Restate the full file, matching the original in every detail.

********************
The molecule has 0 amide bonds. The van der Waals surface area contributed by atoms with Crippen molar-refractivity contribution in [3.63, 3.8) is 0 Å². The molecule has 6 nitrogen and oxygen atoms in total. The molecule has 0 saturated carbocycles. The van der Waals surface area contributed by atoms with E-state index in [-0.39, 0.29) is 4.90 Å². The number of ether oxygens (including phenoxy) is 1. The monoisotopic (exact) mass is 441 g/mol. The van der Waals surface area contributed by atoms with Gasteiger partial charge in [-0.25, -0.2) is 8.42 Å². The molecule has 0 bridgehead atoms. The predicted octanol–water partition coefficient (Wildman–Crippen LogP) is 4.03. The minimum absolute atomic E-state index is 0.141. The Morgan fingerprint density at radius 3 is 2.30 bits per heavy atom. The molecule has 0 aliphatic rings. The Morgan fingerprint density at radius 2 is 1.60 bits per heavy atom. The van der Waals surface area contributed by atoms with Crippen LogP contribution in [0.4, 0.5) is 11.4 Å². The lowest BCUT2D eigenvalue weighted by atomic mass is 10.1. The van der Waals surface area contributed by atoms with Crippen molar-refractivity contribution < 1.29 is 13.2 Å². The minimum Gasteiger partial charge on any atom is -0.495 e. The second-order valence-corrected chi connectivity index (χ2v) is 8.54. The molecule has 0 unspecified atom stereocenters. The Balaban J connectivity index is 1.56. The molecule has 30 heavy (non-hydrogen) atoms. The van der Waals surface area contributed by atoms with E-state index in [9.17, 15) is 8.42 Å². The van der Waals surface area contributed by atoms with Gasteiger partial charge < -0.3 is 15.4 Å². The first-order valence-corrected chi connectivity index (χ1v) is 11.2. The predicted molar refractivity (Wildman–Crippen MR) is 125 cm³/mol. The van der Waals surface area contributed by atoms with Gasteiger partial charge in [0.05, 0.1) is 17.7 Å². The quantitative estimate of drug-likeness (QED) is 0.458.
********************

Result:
The molecule has 0 amide bonds. The van der Waals surface area contributed by atoms with Crippen molar-refractivity contribution in [3.63, 3.8) is 0 Å². The molecule has 6 nitrogen and oxygen atoms in total. The molecule has 0 saturated carbocycles. The van der Waals surface area contributed by atoms with E-state index in [-0.39, 0.29) is 4.90 Å². The number of ether oxygens (including phenoxy) is 1. The monoisotopic (exact) mass is 441 g/mol. The van der Waals surface area contributed by atoms with Gasteiger partial charge in [-0.25, -0.2) is 8.42 Å². The molecule has 0 bridgehead atoms. The predicted octanol–water partition coefficient (Wildman–Crippen LogP) is 4.03. The minimum absolute atomic E-state index is 0.141. The Morgan fingerprint density at radius 3 is 2.30 bits per heavy atom. The molecule has 0 aliphatic rings. The Morgan fingerprint density at radius 2 is 1.60 bits per heavy atom. The van der Waals surface area contributed by atoms with Crippen LogP contribution in [0.4, 0.5) is 11.4 Å². The lowest BCUT2D eigenvalue weighted by atomic mass is 10.1. The van der Waals surface area contributed by atoms with Crippen molar-refractivity contribution < 1.29 is 13.2 Å². The minimum Gasteiger partial charge on any atom is -0.495 e. The second-order valence-corrected chi connectivity index (χ2v) is 8.54. The molecule has 0 unspecified atom stereocenters. The Balaban J connectivity index is 1.56. The molecule has 30 heavy (non-hydrogen) atoms. The van der Waals surface area contributed by atoms with E-state index in [9.17, 15) is 8.42 Å². The van der Waals surface area contributed by atoms with Gasteiger partial charge < -0.3 is 15.4 Å². The first-order valence-corrected chi connectivity index (χ1v) is 11.2. The predicted molar refractivity (Wildman–Crippen MR) is 125 cm³/mol. The van der Waals surface area contributed by atoms with Gasteiger partial charge in [0.05, 0.1) is 17.7 Å². The quantitative estimate of drug-likeness (QED) is 0.458.